Public sector agencies in the United States may finance capital projects by issuing tax-exempt debt, often making it more cost-effective for public project sponsors to issue debt than their private sector partners. Using this type of debt keeps interest costs low and generates attractive opportunities for both private and corporate investors. One method of reducing the borrowing costs to the private partner is to issue debt through a nonprofit public benefit corporation pursuant to Internal Revenue Service (IRS) Rule 63-20 and Revenue Proclamation 82-26. The nonprofit corporation is able to issue tax-exempt debt on behalf of private project developers.
In general, to facilitate the financing needs of a third party, state and local governments can issue tax-exempt revenue bonds either through established conduit issuers or creation of nonprofit corporations pursuant to IRS Revenue Ruling 63-20. While governments normally prefer to utilize an established entity for conduit issues, such as a state finance authority, IRS Revenue Ruling 63-20 provides a viable alternative and has been used to finance several highway and transit projects around the country.
Two primary models have emerged for using 63-20 tax-exempt debt to finance transportation projects procured as public-private partnerships. For revenue generating projects, the 63-20 corporation can issue debt by leveraging future toll or farebox revenues, with the public benefit corporation entering into a concession agreement with a private contractor to design, build, operate, and maintain the project for a pre-determined period. In these cases, the private partner usually assumes responsibility for arranging financing as well, but does not actually issue the debt. The financing package would be submitted to the board of the 63-20 corporation for approval and the debt would be issued on its behalf by a brokerage agency.
Lease back arrangements can also be used as a revenue source to back 63-20 debt. In this case, a department of transportation or a transit agency would agree to lease the transportation asset to be developed by the 63-20 corporation for a designated period of time. The 63-20 corporation would then leverage the future lease payments to issue its debt. As with toll-backed 63-20 financings, the private partner would likely play an important role in assembling the financing package for this type of lease-back transaction. This arrangement is similar in certain ways to the use of availability payments.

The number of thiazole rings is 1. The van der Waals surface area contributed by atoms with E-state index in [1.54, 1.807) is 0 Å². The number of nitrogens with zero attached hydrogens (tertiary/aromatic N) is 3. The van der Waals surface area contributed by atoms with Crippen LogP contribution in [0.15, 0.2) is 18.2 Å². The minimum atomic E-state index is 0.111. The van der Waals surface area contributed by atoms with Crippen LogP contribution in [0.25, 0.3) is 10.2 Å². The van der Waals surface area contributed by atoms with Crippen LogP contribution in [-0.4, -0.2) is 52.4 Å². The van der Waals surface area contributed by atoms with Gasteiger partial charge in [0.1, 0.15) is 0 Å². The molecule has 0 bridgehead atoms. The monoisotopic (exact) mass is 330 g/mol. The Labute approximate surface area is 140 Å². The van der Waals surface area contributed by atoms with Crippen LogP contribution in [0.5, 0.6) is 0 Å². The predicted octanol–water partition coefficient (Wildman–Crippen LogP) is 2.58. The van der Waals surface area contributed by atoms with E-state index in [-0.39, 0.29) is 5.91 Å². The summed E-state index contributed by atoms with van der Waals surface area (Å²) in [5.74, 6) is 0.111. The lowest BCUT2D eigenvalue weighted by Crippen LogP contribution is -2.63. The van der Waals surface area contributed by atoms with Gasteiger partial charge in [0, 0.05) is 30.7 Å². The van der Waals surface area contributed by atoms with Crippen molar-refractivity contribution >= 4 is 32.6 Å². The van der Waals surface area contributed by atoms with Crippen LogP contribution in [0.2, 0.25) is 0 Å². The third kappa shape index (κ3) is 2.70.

A nonprofit corporation is a private, non-stock corporation formed under the nonprofit corporation act of a state. The formation does not require special legislation, nor does it require a referendum in the local or sponsoring jurisdiction. A nonprofit corporation may be formed for any lawful purpose other than for pecuniary profit, including, without limitation, any charitable, benevolent, educational, civic or scientific purpose.
Nonprofit corporations are regulated by a state's attorney general for compliance with the state's Nonprofit Corporation Act, by a state tax authority for compliance with the requirements relating to state income tax exemption, and by the Internal Revenue Service for compliance with the use of a nonprofit project sponsor, which may also enable a project to receive public funds since the revenues generated by the project will not benefit any private party. It may also be possible for the nonprofit sponsor to issue public or privately-placed debt if it can enter into long-term contracts for the use of the facility or if the facility generates revenues from direct user fees.
In order for a nonprofit corporation to issue tax-exempt debt, it must satisfy the following criteria established by the IRS:
The rules for determining whether the governmental unit has the requisite "beneficial interest" in the nonprofit corporation are likewise quite straightforward.